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Healthy Fats During Pregnancy

You've probably heard that you should be eating healthy fats during pregnancy. But what does that mean exactly?  
ByDebra Goldman, MD
OB-GYN
Updated
January 30, 2017
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It seems like everyone stresses about what to eat once they find out they’re pregnant, but the dietary recommendations aren’t so different for pregnant women than they are for everyone else—you should be eating a variety of nutritious foods including good fats, which your body needs to stay healthy, and baby needs for brain development. Here are the fats you want to eat and the ones to avoid.

Fats to avoid

When it comes to fats, follow this easy guideline from Deborah Goldman, MD: “Move away from the processed food fats, because those are not healthy fats.” Those non-healthy fats include hydrogenated fats (also called trans fats, which include palm and coconut oils) and saturated fats found in things like butter and cheese.

Fats to choose

Healthier fats to add to your plate include monounsaturated and polyunsaturated fats, which are found in nuts, avocados, plant-based oils (including sunflower, corn, soybean and olive oil) and some types of fish like salmon, herring, tuna and trout.  

The deal with seafood

You’ve probably heard a lot of buzz about omega-3 fatty acids, which are important for the healthy development and functioning of the brain, nervous system, heart, eyes and immune system. Because omega-3s are most often found in seafood—and because most American diets don’t typically include a lot of seafood—most moms-to-be are low in this key nutrient. So you want to bump up your intake by eating about 12 ounces of seafood per week. But here’s the catch: Certain types of seafood are high in mercury, a known neurotoxin. When you’re planning your meals steer clear of top-predator fish, such as swordfish, tilefish, shark and mackerel, which are all known to be high in mercury, and eat instead more shrimp, tilapia and canned or fresh salmon.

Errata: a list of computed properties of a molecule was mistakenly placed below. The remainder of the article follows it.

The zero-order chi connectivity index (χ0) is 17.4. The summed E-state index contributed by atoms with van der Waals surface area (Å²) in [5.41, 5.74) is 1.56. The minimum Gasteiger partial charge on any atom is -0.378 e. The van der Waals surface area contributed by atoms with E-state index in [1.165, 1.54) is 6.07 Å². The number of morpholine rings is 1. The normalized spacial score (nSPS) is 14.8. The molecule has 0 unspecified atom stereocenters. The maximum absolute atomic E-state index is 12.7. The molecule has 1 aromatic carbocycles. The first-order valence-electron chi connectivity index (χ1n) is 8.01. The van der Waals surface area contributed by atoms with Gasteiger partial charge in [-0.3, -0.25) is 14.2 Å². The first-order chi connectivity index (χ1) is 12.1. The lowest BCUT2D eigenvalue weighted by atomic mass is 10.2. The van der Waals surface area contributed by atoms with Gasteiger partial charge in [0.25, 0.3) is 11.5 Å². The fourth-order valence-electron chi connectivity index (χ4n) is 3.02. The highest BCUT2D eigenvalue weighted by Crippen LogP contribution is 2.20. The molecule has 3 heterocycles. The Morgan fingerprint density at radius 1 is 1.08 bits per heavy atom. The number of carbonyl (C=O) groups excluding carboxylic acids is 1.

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If you don’t like fish, that’s okay, too. “The reality is that prenatal vitamins now almost always come with an omega-3 fatty acid supplement, and a lot of foods, such as eggs, are fortified with omega-3,” says Goldman.

How much fat

Read labels on your favorite foods to determine the fat and calories ratio. Keep your fat intake to less than 30 percent of your total calories (so for example, that 100-calorie snack pack should have 30 fat calories or fewer). But don’t obsess too much if you go over that limit every now and then. A high-fat treat here and there—like a bowl of Chunky Monkey—is completely okay and not worth stressing about.

Expert: Deborah Goldman, MD, ob-gyn at Women & Infants Hospital of Rhode Island

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